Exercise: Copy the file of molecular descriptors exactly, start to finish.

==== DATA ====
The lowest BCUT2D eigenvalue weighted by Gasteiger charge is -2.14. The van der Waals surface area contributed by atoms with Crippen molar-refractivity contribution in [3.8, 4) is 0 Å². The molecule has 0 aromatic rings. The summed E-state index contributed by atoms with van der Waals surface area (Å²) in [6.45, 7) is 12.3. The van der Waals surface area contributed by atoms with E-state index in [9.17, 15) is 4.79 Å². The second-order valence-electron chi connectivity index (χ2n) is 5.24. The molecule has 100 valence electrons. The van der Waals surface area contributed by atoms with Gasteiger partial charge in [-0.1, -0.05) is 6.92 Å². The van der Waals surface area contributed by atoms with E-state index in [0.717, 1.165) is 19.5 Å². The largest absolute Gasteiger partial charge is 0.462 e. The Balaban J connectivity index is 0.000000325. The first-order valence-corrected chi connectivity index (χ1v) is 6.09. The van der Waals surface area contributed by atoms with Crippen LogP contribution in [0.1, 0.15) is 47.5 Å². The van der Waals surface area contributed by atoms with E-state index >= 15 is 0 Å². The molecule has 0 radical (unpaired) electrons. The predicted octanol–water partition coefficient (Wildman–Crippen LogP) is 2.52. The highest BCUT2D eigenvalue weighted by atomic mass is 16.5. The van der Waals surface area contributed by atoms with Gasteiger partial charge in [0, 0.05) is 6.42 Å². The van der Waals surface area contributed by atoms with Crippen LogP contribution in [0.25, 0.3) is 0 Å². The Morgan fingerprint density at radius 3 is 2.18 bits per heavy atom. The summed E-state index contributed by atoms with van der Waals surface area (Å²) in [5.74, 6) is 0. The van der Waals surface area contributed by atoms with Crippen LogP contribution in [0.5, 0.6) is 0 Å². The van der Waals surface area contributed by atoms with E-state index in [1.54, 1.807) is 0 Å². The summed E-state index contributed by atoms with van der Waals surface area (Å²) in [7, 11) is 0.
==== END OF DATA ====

The lowest BCUT2D eigenvalue weighted by Gasteiger charge is -2.14. The van der Waals surface area contributed by atoms with Crippen molar-refractivity contribution in [3.8, 4) is 0 Å². The molecule has 0 aromatic rings. The summed E-state index contributed by atoms with van der Waals surface area (Å²) in [6.45, 7) is 12.3. The van der Waals surface area contributed by atoms with E-state index in [9.17, 15) is 4.79 Å². The second-order valence-electron chi connectivity index (χ2n) is 5.24. The molecule has 100 valence electrons. The van der Waals surface area contributed by atoms with Gasteiger partial charge in [-0.1, -0.05) is 6.92 Å². The van der Waals surface area contributed by atoms with E-state index in [0.717, 1.165) is 19.5 Å². The largest absolute Gasteiger partial charge is 0.462 e. The Balaban J connectivity index is 0.000000325. The first-order valence-corrected chi connectivity index (χ1v) is 6.09. The van der Waals surface area contributed by atoms with Crippen LogP contribution in [0.1, 0.15) is 47.5 Å². The van der Waals surface area contributed by atoms with E-state index >= 15 is 0 Å². The molecule has 0 radical (unpaired) electrons. The predicted octanol–water partition coefficient (Wildman–Crippen LogP) is 2.52. The highest BCUT2D eigenvalue weighted by atomic mass is 16.5. The van der Waals surface area contributed by atoms with Gasteiger partial charge in [0, 0.05) is 6.42 Å². The van der Waals surface area contributed by atoms with Crippen LogP contribution in [0.25, 0.3) is 0 Å². The Morgan fingerprint density at radius 3 is 2.18 bits per heavy atom. The summed E-state index contributed by atoms with van der Waals surface area (Å²) in [5.74, 6) is 0. The van der Waals surface area contributed by atoms with Crippen LogP contribution in [0.5, 0.6) is 0 Å². The van der Waals surface area contributed by atoms with E-state index in [1.54, 1.807) is 0 Å². The summed E-state index contributed by atoms with van der Waals surface area (Å²) in [7, 11) is 0.